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Viktor Stalberg may be Blackhawks’ solution for power-play problems

Hawks winger Viktor Stalberg (left) played overseas two leagues during lockout put plenty work power play. | Tom Cruze~Sun-Times

Hawks winger Viktor Stalberg (left) played overseas in two leagues during the lockout and put in plenty of work on the power play. | Tom Cruze~Sun-Times

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Updated: January 15, 2013 9:32PM



It doesn’t sound like a heck of a lot of fun — stand in front of a goaltender who’s likely shoving you in the back and jabbing at your ankles with his stick while a defender tries to forcibly remove you, and your teammates fire chunks of frozen rubber toward you at 90-some mph.

Yet it might be the most coveted job in the Blackhawks dressing room these days. One of the most important, too. And it looks like Viktor Stalberg is going to get the first crack at it.

When the Hawks skate Wednesday morning at the United Center, then have an intrasquad scrimmage in the evening, the focus finally will be on the power play that scored on just 15.2 percent of its chances last season, 26th in the NHL. And Stalberg will be front and center, clogging the crease, screening the goaltender and trying to deflect pucks into the net.

The way Stalberg sees it, it’s about time.

‘‘It’s something I looked for last year, and it didn’t happen; I was frustrated by that at times,’’ he said. ‘‘If I do get the chance, it’s up to me to prove I deserve that chance. I’m going to do everything I can to make a difference there.’’

There’s really nowhere to go but up as the Hawks try to recapture the power-play magic they had in recent seasons. The previous year, they were fourth in the league at 23.1 percent. During the Stanley Cup playoffs in 2010, they scored at a 22.5 percent clip as Dustin Byfuglien and Troy Brouwer parked themselves in front of the net.

‘‘It’s a reason why our power play has struggled,’’ Stalberg said. ‘‘I think we missed those guys that we had a couple years ago. Last year it seemed no one really took it upon themselves to get that spot.’’

This year, coach Joel Quenneville has targeted Stalberg and Andrew Shaw as possible solutions. Shaw is just 5-10 but has quick hands and a knack for positioning himself in front of the net. Stalberg, at 6-3, 209 pounds, and coming off a career-high 22-goal season, is a more natural fit. During the lockout, he split time between the Swedish Elite League and Russia’s KHL, where he scored a combined 10 goals in 25 games while seeing lots of time on the power play.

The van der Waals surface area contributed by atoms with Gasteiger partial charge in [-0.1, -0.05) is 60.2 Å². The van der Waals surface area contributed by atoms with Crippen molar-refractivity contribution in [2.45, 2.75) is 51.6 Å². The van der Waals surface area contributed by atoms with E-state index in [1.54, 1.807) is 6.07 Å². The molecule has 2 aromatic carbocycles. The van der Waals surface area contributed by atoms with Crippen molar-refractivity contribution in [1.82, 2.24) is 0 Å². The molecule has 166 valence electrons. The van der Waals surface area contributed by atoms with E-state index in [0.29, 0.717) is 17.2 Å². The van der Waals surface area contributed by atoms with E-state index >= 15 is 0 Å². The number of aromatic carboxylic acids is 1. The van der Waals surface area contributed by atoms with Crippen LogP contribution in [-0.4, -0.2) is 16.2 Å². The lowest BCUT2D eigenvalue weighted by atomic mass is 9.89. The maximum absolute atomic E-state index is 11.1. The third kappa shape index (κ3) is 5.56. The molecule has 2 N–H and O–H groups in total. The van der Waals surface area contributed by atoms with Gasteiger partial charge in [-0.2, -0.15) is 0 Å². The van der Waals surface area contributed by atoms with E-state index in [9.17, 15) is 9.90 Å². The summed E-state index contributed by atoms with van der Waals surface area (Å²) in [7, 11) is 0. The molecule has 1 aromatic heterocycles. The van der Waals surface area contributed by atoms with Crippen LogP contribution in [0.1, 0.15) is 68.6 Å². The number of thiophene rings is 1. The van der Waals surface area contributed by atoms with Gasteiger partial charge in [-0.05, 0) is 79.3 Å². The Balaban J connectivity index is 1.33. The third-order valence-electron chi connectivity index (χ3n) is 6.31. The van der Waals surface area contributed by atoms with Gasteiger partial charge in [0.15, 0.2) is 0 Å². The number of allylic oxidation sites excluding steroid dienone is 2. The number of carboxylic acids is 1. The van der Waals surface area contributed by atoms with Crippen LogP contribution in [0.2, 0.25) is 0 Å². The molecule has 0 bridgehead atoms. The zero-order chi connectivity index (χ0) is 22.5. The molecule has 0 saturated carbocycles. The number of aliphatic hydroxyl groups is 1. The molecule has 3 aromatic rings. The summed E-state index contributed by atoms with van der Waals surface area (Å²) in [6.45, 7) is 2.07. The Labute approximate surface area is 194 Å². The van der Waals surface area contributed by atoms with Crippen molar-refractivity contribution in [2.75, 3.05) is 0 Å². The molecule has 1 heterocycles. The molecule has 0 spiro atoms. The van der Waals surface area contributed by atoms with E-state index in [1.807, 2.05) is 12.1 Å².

‘‘Viktor’s been talking about working on that,’’ Quenneville said. ‘‘[Wednesday], we’ll get to see that work. It’s a great opportunity for him. He’s produced very well for us 5-on-5, so it’s an opportunity to get that quality ice time that everybody wants on that power play.’’

Stalberg was glad for the time spent overseas, but he quickly shot down the notion that he was in midseason form. While he said the KHL might have more talent ‘‘top to bottom,’’ it’s an entirely different game. The bigger ice surface leads to easier puck possession and far less hitting. The teams play a more passive style, too, with little forechecking.

‘‘It’s more like a soccer game,’’ he said. ‘‘You get your chance, then it’s the other team’s time to get a chance.’’

Well, now it’s his chance. As an unrestricted free agent after the season, he’s hoping to build on the steady improvement he’s shown in his two seasons since coming over from Toronto in the Kris Versteeg trade. He’s a prime candidate for a spot on the top two scoring lines, but so far in camp, he’s been skating on the checking line alongside Shaw and Bryan Bickell.

But as Stalberg pointed out, that has its advantages, too, because he’s usually matched up against opponents’ top scoring lines — guys who aren’t usually worried too much about playing defense. In other words, it’s all about making the most of your opportunities, whatever they are.

Stalberg has done that so far in his brief Hawks career. Now he’s getting maybe the biggest opportunity yet, in a role the Hawks desperately need someone to fill.

‘‘You want to play as much as possible,’’ he said. ‘‘If you get a chance to be on [the power play], that’s great. But you’ve got to take advantage of it. I have to prove I belong there.’’



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